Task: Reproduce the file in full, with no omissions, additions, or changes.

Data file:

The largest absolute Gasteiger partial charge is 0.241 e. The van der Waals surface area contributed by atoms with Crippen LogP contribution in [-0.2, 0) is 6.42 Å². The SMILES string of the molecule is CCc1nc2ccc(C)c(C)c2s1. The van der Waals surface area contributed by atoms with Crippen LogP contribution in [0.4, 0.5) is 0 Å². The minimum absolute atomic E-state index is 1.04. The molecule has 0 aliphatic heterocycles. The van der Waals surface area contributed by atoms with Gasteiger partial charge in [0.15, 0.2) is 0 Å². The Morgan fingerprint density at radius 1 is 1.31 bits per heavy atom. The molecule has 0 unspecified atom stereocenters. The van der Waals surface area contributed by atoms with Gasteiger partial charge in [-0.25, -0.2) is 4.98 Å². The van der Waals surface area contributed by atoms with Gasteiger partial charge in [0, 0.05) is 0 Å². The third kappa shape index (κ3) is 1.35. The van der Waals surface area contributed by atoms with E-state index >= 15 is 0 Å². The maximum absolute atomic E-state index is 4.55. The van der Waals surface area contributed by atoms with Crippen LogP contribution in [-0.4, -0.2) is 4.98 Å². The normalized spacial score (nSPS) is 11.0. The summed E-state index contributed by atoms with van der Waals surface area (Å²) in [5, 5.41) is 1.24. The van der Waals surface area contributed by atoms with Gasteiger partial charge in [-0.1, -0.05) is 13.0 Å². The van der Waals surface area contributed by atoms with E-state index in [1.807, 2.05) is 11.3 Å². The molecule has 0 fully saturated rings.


The largest absolute Gasteiger partial charge is 0.241 e. The van der Waals surface area contributed by atoms with Crippen LogP contribution in [-0.2, 0) is 6.42 Å². The SMILES string of the molecule is CCc1nc2ccc(C)c(C)c2s1. The van der Waals surface area contributed by atoms with Crippen LogP contribution in [0.4, 0.5) is 0 Å². The minimum absolute atomic E-state index is 1.04. The molecule has 0 aliphatic heterocycles. The van der Waals surface area contributed by atoms with Gasteiger partial charge in [0.15, 0.2) is 0 Å². The Morgan fingerprint density at radius 1 is 1.31 bits per heavy atom. The molecule has 0 unspecified atom stereocenters. The van der Waals surface area contributed by atoms with Gasteiger partial charge in [-0.25, -0.2) is 4.98 Å². The van der Waals surface area contributed by atoms with Gasteiger partial charge in [0, 0.05) is 0 Å². The third kappa shape index (κ3) is 1.35. The van der Waals surface area contributed by atoms with E-state index >= 15 is 0 Å². The maximum absolute atomic E-state index is 4.55. The van der Waals surface area contributed by atoms with Crippen LogP contribution in [-0.4, -0.2) is 4.98 Å². The normalized spacial score (nSPS) is 11.0. The summed E-state index contributed by atoms with van der Waals surface area (Å²) in [5, 5.41) is 1.24. The van der Waals surface area contributed by atoms with Gasteiger partial charge in [-0.1, -0.05) is 13.0 Å². The van der Waals surface area contributed by atoms with E-state index in [1.807, 2.05) is 11.3 Å². The molecule has 0 fully saturated rings.